Dear Traveler,


In the warm embrace of August, we feel soothed and relaxed as we make the most of the carefree summer days.


The eternal sunshine warms our souls as we absorb the energy surrounding us and pause to recharge our batteries before we are called to return to our everyday routine.


Ancient Greeks knew this universal and timeless concept pretty well – joy is what we all seek.

In our Ancient Greek Theater issue, we explore the true meaning of this timeless form of entertainment.  According to Aristotle and the ancient Greek view that persists to the present day, comedy reflects the social nature of humans – not their innermost psychological depths, but their foibles and vices – in short, the entertaining side of people.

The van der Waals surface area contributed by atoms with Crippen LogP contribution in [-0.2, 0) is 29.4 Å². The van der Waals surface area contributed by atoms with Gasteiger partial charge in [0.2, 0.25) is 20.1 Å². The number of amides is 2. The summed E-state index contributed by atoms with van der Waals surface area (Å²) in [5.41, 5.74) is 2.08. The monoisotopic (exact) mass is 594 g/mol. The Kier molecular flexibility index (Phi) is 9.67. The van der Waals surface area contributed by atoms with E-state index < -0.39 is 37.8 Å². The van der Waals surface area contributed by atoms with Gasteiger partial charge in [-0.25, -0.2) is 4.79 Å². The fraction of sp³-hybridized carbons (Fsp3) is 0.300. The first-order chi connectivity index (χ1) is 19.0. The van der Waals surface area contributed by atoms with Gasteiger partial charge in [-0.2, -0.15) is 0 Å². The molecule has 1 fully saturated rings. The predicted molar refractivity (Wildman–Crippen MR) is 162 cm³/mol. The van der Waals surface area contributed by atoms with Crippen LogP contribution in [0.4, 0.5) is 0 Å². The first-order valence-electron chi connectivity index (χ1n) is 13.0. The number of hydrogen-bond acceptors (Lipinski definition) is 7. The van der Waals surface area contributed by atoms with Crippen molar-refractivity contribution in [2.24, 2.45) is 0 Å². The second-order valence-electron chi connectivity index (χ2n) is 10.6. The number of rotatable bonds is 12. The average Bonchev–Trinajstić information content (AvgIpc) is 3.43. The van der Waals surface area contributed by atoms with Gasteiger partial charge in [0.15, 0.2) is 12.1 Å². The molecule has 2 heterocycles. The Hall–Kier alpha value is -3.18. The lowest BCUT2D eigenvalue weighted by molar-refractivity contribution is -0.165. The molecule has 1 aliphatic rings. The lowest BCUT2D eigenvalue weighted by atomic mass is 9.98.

However, these ancient arts are not merely entertainment, – philosopher Aristotle in his work “Poetics” describes the power of drama to invoke a depth of feeling and induce “catharisis” – a cleansing of the spirit.


Seeing ancient Greek comedies or tragedies performed in historic ancient theaters can be a remarkable event around which you can build an enriching, and indeed entertaining, Greek holiday.


Are you ready to curate your unique Greek cultural experience?

Sincerely yours,

Elena Papanicolaou